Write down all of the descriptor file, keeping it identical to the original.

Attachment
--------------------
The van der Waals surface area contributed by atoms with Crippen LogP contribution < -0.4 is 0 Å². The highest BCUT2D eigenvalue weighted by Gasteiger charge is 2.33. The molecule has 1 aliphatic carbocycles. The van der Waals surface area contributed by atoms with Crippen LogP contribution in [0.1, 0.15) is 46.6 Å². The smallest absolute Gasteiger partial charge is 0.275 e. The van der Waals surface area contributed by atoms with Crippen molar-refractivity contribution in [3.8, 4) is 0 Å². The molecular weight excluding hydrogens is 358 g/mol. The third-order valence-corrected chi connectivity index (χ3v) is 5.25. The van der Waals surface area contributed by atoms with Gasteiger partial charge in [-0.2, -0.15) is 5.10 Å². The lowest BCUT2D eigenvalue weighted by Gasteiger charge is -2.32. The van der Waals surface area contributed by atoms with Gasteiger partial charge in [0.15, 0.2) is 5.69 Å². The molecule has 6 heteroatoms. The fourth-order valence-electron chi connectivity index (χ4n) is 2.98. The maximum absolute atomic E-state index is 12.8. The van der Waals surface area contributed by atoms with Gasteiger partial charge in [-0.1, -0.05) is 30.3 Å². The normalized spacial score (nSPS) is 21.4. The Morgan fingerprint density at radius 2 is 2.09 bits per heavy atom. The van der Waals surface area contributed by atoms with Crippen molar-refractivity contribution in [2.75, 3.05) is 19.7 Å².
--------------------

The van der Waals surface area contributed by atoms with Crippen LogP contribution < -0.4 is 0 Å². The highest BCUT2D eigenvalue weighted by Gasteiger charge is 2.33. The molecule has 1 aliphatic carbocycles. The van der Waals surface area contributed by atoms with Crippen LogP contribution in [0.1, 0.15) is 46.6 Å². The smallest absolute Gasteiger partial charge is 0.275 e. The van der Waals surface area contributed by atoms with Crippen molar-refractivity contribution in [3.8, 4) is 0 Å². The molecular weight excluding hydrogens is 358 g/mol. The third-order valence-corrected chi connectivity index (χ3v) is 5.25. The van der Waals surface area contributed by atoms with Gasteiger partial charge in [-0.2, -0.15) is 5.10 Å². The lowest BCUT2D eigenvalue weighted by Gasteiger charge is -2.32. The van der Waals surface area contributed by atoms with Gasteiger partial charge in [0.15, 0.2) is 5.69 Å². The molecule has 6 heteroatoms. The fourth-order valence-electron chi connectivity index (χ4n) is 2.98. The maximum absolute atomic E-state index is 12.8. The van der Waals surface area contributed by atoms with Gasteiger partial charge in [-0.1, -0.05) is 30.3 Å². The normalized spacial score (nSPS) is 21.4. The Morgan fingerprint density at radius 2 is 2.09 bits per heavy atom. The van der Waals surface area contributed by atoms with Crippen molar-refractivity contribution in [2.75, 3.05) is 19.7 Å².